Background: Approximately 20% to 30% of the patients are considered not eligible for standard endovascular aneurysm repair because of aortic neck morphology. Most of these patients have an aortic neck situated in the vicinity of the aortic side branches, requiring extensive open surgery. The introduction of fenestrated and branched stent grafts has made endovascular branch preservation possible, but these procedures are time-consuming and expensive. The chimney procedure offers a readily available endovascular alternative for the treatment in patients with acute aneurysms and challenging anatomy. We conducted a systematic review to evaluate the short- and long-term results of the chimney procedure. Methods: A comprehensive literature search for studies describing the chimney procedure was performed using MEDLINE and Excerpta Medica Database. All articles were critically appraised and included, based on relevance, validity, and outcome measures. Patient characteristics, details of the surgical intervention, and short- and long-term outcomes were studied. Results: A total of 75 patients were included who underwent a chimney procedure for the preservation of a total of 96 branches. Used operating techniques differed considerably between all studies, with an overall technical success rate of 98.9%. Three perioperative deaths were reported, of which one patient died from intervention-related complication. The follow-up duration ranged from 2 days to 54 months. Late complications included three deaths, none of which was device or aneurysm related. Three chimney grafts occluded during follow-up, of which two required reintervention. Conclusion: The chimney procedure appears as an acceptable alternative for patients in an emergency setting, although data regarding long-term follow-up are not yet available.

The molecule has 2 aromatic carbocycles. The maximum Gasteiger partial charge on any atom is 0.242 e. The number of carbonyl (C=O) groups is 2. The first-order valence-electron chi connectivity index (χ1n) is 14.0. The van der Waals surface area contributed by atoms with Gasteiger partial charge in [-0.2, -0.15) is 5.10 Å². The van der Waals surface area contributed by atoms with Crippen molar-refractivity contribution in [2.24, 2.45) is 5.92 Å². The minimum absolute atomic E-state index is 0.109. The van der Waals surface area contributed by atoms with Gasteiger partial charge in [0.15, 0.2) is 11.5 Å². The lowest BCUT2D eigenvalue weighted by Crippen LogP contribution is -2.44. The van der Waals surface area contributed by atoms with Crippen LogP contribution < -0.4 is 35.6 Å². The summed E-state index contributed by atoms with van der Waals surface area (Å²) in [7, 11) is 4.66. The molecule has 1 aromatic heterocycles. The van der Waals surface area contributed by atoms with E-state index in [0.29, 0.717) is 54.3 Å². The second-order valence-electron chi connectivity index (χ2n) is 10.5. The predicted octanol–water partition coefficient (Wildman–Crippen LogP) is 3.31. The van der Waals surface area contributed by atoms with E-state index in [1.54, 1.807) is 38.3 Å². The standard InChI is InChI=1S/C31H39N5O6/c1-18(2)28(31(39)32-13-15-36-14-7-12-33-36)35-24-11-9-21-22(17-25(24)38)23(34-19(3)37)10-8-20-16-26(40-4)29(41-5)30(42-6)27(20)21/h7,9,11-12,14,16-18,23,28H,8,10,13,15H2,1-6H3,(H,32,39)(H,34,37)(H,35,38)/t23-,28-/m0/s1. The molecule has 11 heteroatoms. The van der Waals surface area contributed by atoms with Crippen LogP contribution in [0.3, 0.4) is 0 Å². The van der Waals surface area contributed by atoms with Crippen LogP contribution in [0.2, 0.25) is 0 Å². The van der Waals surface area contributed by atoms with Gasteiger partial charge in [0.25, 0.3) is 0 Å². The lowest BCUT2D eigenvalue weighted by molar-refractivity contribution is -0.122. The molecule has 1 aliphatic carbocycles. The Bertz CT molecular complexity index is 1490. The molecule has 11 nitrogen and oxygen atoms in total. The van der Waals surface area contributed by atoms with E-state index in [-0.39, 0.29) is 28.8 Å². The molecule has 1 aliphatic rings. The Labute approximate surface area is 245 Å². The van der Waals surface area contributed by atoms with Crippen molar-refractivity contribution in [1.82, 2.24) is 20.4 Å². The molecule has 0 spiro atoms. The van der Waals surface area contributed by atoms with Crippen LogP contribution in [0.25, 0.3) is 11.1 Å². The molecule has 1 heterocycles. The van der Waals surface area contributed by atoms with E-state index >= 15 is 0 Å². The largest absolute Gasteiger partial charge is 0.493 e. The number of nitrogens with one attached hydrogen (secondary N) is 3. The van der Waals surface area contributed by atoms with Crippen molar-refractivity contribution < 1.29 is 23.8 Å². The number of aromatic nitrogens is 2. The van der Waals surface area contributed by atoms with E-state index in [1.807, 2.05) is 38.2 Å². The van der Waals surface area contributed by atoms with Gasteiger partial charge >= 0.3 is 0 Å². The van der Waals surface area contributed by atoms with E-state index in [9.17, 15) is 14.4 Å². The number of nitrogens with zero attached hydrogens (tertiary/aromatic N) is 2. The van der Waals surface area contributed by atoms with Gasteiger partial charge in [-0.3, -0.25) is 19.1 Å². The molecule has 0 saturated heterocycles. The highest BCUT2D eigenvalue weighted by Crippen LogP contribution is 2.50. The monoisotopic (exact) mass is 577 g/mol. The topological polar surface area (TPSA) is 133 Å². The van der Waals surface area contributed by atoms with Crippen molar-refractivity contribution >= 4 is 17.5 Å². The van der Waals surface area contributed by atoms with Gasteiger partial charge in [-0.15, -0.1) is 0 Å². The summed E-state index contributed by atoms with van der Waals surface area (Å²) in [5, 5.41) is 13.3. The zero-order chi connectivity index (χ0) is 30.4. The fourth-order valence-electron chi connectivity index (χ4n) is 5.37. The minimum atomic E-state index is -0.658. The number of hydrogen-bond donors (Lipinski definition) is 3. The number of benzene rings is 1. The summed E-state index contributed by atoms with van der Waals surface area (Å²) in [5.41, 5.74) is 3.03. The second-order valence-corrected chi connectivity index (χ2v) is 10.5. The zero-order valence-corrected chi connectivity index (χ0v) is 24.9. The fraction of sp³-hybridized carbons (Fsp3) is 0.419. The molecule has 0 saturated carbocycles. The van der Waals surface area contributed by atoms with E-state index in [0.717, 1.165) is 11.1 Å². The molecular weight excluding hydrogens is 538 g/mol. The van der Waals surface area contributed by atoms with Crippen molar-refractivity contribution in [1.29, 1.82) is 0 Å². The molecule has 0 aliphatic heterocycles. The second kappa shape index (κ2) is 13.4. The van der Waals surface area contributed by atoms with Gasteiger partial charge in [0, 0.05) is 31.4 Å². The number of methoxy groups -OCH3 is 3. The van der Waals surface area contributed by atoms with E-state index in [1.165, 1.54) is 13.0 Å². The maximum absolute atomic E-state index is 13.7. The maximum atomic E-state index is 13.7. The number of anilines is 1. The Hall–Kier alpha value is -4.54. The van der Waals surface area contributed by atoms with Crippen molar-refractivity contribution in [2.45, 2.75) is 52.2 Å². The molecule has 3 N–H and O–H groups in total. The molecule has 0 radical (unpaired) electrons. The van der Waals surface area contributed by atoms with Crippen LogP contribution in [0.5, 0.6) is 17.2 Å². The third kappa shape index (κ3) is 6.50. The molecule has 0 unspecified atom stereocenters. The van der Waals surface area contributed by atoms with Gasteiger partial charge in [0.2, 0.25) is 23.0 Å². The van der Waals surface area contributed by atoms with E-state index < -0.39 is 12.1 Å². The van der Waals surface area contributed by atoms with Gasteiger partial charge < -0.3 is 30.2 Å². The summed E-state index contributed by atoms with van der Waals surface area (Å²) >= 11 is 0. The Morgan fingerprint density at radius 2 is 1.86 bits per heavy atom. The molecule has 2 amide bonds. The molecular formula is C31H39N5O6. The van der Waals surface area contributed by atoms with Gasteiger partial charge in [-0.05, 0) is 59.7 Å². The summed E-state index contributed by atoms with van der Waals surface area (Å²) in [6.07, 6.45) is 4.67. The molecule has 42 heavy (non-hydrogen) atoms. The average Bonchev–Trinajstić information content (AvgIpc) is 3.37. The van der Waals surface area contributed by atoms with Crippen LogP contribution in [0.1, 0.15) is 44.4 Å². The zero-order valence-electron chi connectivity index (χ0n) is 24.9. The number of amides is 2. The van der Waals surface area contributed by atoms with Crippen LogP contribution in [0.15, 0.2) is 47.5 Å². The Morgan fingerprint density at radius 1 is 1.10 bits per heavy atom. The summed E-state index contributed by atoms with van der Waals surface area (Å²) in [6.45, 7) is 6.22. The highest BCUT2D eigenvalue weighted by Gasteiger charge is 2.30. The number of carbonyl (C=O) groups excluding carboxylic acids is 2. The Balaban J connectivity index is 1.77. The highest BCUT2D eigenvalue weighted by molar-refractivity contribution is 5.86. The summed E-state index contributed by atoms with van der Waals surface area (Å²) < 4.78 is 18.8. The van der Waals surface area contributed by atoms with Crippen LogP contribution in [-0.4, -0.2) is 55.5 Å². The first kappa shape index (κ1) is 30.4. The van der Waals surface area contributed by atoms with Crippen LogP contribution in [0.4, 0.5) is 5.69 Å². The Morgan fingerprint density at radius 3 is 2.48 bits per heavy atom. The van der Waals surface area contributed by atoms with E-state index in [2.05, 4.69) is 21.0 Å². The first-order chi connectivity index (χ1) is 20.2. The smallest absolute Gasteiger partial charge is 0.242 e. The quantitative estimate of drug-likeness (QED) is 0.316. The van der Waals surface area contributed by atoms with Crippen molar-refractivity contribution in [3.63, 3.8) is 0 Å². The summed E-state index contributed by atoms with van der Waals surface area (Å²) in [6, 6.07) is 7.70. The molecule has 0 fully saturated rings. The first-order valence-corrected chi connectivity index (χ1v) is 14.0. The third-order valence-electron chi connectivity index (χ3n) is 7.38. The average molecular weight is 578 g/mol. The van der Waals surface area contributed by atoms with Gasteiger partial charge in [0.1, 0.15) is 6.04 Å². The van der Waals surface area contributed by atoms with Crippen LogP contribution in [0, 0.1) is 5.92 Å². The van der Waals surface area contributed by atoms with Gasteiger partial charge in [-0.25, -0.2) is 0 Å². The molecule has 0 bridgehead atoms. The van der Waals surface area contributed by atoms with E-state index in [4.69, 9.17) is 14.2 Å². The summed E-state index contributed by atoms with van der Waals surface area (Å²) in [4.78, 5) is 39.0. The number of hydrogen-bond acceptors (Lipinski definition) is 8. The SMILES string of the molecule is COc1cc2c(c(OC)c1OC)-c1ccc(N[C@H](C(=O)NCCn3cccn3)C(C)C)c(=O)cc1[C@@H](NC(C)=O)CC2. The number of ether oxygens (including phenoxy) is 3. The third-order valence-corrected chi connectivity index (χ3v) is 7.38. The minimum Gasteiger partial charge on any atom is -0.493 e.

ASJC Scopus subject areas
- Cardiology and Cardiovascular Medicine